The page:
Riverrock kicks off on Friday with the 5k Filthy Mud Run at Brown’s Island which will continue over the Lee bridge and onto Belle Isle.  This race is similar to the Muddy Buddy race at Pocahontas Park in that there are plenty of obstacles, mud pits, and at one point even a run across the James River.  The race ends in another mud pit back at Browns Island where the festival has already begun!  There will also be live music from Grace Potter & the Nocturnals (after some local opening acts) and a freestyle bike competition.  These bikers will be doing all kinds of crazy tricks and flips on their bikes.  I’m sure there will even be a few wipeouts for all you hard-core fans.  And if watching humans do crazy things isn’t enough, from 6-8pm you can catch the Ultimate Air Dogs jumping, catching, and performing other tricks.   

There is another race on Saturday, the James River 10k Scramble which begins on Brown’s Island at 5pm.  This race takes runners across some of the most scenic river routes including Canal Walk, Manchester bridge, James River Park, Belle Island, and more.  It is definitely not a race for walkers!  The race will finish up back on Brown’s Island, hopefully with enough time left to enjoy some of the festivities.   For all you mountain bikers (and there are plenty here in Richmond) there will also be two Urban Assault mountain bike races (8 mile or 15 mile) starting at 4pm.  And, while we’re covering some favorite Richmond sports, we cannot leave out kayaking.  On Saturday at 4pm there will be a kayaking boatercross race on the James River.  If that wasn’t crazy enough, at 6pm there will be some kayakers doing tricks and flips (yes, in their kayaks) off a ramp.  The ramp will be over by the pedestrian bridge next to Tredegar Iron Works.  The Ultimate Air Dogs are back again on Saturday as well from 3-8pm.  There will also be live music from 4-9pm at which time Saturday’s headliner, Robert Randolph and the Family Band will take the stage.  You can get the full music lineup for both days here.  All live music concerts are free!

If all this extreme sport activity is not for you, there is also a more civil photography contest sponsored by the Richmond Times Dispatch.  All levels, beginner to pro, can enter.  Just take pictures of something or everything during the 2-day festival, turn it in, and see if you win one of the cash prizes!  Details of the contest are available here.

If you do like sports and want to get in on the adventure but not risk your life, than perhaps the Interactive Village is for you.  In this area, you can participate in plenty of activities including raft rides on the James River, kayaking in the canal, and more.  There are supposed to be activities for all ages here. 

The festival runs from 4-7:40 (when the main concert starts) on Friday and from 1-9pm (when the main concert starts) on Saturday.  All events and concerts are free to onlookers, put there are fees for participants.  In addition to all the fun, there is a purpose behind the festival as well.  All proceeds from Dominion Riverrock go to support the James River Fund, which provides grants to organizations working to enhance recreational use of the public parks along the James River by improving river access, cleaning up, constructing and maintaining trails.  This looks to be a family friendly activity, and all for a good cause!

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Bryan Park Hole 9

Nothing says Summer in Richmond like a game of frisbee golf.  There are several courses throughout metro Richmond (Duncroft – Castle Point Park, Gillies Creek Park, Dorey Park, and Goyne Park), but the most popular is probably at Bryan park.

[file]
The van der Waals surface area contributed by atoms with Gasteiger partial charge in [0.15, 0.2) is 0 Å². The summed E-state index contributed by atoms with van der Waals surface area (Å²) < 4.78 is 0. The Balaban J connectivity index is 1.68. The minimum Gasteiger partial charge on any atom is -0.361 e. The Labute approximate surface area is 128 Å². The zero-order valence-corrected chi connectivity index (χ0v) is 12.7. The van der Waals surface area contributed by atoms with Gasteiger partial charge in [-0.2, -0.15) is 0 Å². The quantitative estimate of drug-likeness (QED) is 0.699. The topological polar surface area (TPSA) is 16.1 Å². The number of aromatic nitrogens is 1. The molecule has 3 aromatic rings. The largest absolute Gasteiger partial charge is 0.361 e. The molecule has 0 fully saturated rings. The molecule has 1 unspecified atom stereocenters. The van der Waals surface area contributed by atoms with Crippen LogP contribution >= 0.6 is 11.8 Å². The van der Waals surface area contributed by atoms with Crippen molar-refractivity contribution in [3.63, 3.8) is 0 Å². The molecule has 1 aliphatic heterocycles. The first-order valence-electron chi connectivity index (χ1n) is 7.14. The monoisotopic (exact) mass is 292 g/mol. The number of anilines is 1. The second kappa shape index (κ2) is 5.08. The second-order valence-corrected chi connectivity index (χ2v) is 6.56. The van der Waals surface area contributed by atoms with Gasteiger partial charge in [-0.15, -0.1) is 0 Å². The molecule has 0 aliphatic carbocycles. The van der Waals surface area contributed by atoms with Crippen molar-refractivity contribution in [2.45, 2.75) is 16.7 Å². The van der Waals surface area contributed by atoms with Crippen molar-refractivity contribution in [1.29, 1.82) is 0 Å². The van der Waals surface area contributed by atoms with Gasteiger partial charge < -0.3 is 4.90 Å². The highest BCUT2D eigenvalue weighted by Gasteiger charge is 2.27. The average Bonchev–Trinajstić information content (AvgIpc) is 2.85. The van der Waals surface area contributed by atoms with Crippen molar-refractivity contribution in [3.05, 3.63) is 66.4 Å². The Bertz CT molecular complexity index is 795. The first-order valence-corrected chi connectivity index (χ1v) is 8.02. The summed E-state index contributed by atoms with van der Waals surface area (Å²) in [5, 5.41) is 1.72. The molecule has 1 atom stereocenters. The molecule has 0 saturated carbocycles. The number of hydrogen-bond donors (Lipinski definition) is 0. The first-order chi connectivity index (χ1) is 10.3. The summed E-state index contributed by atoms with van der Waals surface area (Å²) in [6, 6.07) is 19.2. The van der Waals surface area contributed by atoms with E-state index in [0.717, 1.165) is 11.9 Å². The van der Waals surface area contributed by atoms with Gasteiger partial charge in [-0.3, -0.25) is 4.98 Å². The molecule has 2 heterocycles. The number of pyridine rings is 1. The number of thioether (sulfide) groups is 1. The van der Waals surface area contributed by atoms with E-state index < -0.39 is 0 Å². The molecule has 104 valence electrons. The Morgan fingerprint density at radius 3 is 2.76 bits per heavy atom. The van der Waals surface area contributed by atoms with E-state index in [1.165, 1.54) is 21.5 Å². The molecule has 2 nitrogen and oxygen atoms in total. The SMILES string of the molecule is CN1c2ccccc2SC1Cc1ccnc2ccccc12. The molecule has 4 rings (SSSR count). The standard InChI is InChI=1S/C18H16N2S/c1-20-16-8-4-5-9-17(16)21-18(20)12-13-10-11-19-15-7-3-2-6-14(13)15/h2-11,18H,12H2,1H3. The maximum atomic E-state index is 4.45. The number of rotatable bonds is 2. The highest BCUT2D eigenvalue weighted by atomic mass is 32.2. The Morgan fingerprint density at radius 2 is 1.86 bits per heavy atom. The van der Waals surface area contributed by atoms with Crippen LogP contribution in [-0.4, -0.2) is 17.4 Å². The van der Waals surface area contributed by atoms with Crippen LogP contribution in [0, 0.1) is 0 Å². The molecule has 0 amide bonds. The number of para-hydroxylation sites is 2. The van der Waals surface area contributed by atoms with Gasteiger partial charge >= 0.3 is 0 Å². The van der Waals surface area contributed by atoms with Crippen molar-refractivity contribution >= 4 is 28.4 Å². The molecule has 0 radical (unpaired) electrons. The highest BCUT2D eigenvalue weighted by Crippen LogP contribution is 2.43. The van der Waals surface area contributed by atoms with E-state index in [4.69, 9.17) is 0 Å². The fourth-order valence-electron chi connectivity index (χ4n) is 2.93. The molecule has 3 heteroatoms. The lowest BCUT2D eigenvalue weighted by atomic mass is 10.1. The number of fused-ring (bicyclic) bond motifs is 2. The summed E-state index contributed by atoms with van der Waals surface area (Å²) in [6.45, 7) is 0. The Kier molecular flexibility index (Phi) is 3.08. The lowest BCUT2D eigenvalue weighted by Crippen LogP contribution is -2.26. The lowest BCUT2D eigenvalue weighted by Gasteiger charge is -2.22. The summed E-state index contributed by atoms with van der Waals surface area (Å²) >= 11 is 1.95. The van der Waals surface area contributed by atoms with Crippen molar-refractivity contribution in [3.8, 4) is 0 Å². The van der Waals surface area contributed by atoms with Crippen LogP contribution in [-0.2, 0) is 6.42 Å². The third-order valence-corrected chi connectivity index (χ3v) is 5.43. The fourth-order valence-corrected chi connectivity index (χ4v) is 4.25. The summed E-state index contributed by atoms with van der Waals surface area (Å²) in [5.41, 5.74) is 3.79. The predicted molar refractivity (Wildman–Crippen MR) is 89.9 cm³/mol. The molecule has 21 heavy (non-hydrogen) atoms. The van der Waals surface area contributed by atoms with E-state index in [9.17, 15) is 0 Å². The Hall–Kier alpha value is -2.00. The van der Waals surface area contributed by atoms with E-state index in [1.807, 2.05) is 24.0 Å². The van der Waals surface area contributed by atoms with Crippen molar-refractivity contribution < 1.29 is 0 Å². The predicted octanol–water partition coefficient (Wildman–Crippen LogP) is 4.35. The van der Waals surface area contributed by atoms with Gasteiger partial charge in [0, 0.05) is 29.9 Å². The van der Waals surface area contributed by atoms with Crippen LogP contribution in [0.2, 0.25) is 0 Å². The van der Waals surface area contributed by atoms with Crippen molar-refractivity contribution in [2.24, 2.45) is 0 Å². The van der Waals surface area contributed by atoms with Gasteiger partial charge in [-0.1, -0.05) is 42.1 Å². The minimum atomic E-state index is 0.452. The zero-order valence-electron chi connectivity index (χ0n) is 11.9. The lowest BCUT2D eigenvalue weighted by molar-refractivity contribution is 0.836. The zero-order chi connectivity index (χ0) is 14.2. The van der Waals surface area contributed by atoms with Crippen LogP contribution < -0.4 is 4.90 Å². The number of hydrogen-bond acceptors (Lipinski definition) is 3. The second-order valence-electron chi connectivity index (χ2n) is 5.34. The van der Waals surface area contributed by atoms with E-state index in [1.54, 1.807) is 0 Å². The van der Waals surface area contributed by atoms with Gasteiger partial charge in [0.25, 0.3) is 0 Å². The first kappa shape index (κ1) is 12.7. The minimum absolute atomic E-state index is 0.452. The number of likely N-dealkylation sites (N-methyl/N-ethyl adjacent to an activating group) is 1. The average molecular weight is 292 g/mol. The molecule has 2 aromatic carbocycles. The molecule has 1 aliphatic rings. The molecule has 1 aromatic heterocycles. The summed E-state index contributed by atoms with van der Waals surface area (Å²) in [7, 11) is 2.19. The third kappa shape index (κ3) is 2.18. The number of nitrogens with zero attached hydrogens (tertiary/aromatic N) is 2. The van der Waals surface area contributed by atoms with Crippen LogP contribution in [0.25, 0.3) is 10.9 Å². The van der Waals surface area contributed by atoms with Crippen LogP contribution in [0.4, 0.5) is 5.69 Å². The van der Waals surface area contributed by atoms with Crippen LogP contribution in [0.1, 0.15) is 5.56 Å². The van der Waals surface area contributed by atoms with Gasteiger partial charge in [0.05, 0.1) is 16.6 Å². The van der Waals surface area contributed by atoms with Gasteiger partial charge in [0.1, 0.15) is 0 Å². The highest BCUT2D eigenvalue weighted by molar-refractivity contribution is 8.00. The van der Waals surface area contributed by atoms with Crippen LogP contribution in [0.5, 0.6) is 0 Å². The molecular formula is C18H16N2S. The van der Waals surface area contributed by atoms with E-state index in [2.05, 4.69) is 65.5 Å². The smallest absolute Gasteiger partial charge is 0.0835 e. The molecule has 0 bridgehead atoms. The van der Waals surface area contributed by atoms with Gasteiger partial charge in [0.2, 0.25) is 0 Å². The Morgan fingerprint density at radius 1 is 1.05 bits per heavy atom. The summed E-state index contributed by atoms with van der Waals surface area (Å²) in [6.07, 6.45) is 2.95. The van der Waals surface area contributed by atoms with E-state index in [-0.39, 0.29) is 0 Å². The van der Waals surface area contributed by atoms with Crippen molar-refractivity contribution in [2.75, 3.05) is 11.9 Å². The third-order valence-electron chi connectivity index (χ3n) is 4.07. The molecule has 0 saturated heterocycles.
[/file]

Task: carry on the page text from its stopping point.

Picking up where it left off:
Disc Golf Basket

For those of you that don’t know, Disc golf (also called frisbee golf) is golf played with a Frisbee type disc which is thrown through the air into a chain linked basket to score points. The least amount of putts (throws) it takes a golfer to land the disc into the basket, the faster they can proceed to the next hole (basket location). The game has 18 “holes”, takes about an hour to play, and covers a distance of about a mile.  The course was set up at Bryan Park in 2007.  It is used by everyone from families with kids up to expert-level players.  Because the course is in a public park, it can get kind of crowded, especially when the weather is nice.  The course can get hilly at times and somewhat muddy so be prepared.  I think they are still doing some construction around the pond so the 18th hole was temporarily relocated.  I’m not sure its been put back yet.  Also, the bathrooms are only at the first tee, you’re on the own for the next 17.  You can get information on the course and pictures of every hole here.  

If you aren’t up to 18 holes of frisbee golf, Bryan park is still a beautiful place to spend the day. The park is 260 acres of forests, gardens, open spaces, and wetlands.  Especially scenic right now is the Azalea Garden. The garden was started in 1952 by Mr. Robert E. Harvey, a former Richmond Recreation and Parks Superintendent.  Over an almost fifteen-year span, Mr. Harvey and others planted 450,000 azaleas (50 different varieties) in approximately 76 separate beds, across 17 acres.  In the 1960’s and 1970’s this garden was a major tourist attraction bringing in over 450,000 visitors a year.  Unfortunately, over the years the garden was not kept up and fell into disrepair.  In the late 1990’s the Friends of Bryan Park took over the restoration of the garden.  Today you can adopt a “bed” to help keep up the garden.  The garden is open to driving visitors from April 1st to May 15th every year. 


Other attractions at the park include soccer fields, lakes, bird watching, cycling (road and mountain biking), and of course picnicking.  And, of course, because the park is in Richmond, there is some significant history behind it.  Before becoming a park, this property in the late 1700s was part of the Young Family’s 600 acre Westbrook Estate. After William Young’s death in 1832, the property was divided between his son and daughter.  During the Civil War, Bryan Park was Richmond’s outer defense line.  Young’s daughter lived on the property until her death in 1906.  In 1908, Joseph Bryan’s widow bought the land at a public auction and donated it to the city as a memorial to Joseph Bryan.  The park was put on the National Register of Historic Places in 2002.  There is a self-guided walking tour that takes you to the various historic spots throughout the park.  You can get all the information on the tour and a map here

If you are interested in the other Frisbee golf courses around metro Richmond, you can search details on the various courses here

Bryan Park Hole 15